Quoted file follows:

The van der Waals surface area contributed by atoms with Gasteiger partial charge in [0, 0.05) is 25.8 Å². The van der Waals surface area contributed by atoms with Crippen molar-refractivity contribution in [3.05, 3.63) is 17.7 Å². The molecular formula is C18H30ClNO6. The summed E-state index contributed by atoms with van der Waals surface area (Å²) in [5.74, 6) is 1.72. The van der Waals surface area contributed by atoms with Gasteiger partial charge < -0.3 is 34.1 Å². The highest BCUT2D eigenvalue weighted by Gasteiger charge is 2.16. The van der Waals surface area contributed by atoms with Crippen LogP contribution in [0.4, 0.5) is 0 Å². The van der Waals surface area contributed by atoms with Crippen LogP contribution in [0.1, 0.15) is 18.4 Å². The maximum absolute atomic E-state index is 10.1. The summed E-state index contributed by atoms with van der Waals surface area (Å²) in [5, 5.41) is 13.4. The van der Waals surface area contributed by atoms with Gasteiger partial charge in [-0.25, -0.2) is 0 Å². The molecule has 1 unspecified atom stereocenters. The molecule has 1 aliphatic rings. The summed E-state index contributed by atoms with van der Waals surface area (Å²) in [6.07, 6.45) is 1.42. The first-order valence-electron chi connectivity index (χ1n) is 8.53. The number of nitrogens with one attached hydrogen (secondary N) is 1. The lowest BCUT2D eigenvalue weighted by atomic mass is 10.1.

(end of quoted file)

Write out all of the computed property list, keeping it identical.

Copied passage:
The van der Waals surface area contributed by atoms with Gasteiger partial charge in [0, 0.05) is 25.8 Å². The van der Waals surface area contributed by atoms with Crippen molar-refractivity contribution in [3.05, 3.63) is 17.7 Å². The molecular formula is C18H30ClNO6. The summed E-state index contributed by atoms with van der Waals surface area (Å²) in [5.74, 6) is 1.72. The van der Waals surface area contributed by atoms with Gasteiger partial charge < -0.3 is 34.1 Å². The highest BCUT2D eigenvalue weighted by Gasteiger charge is 2.16. The van der Waals surface area contributed by atoms with Crippen LogP contribution in [0.4, 0.5) is 0 Å². The van der Waals surface area contributed by atoms with Crippen LogP contribution in [0.1, 0.15) is 18.4 Å². The maximum absolute atomic E-state index is 10.1. The summed E-state index contributed by atoms with van der Waals surface area (Å²) in [5, 5.41) is 13.4. The van der Waals surface area contributed by atoms with Gasteiger partial charge in [-0.25, -0.2) is 0 Å². The molecule has 1 unspecified atom stereocenters. The molecule has 1 aliphatic rings. The summed E-state index contributed by atoms with van der Waals surface area (Å²) in [6.07, 6.45) is 1.42. The first-order valence-electron chi connectivity index (χ1n) is 8.53. The number of nitrogens with one attached hydrogen (secondary N) is 1. The lowest BCUT2D eigenvalue weighted by atomic mass is 10.1.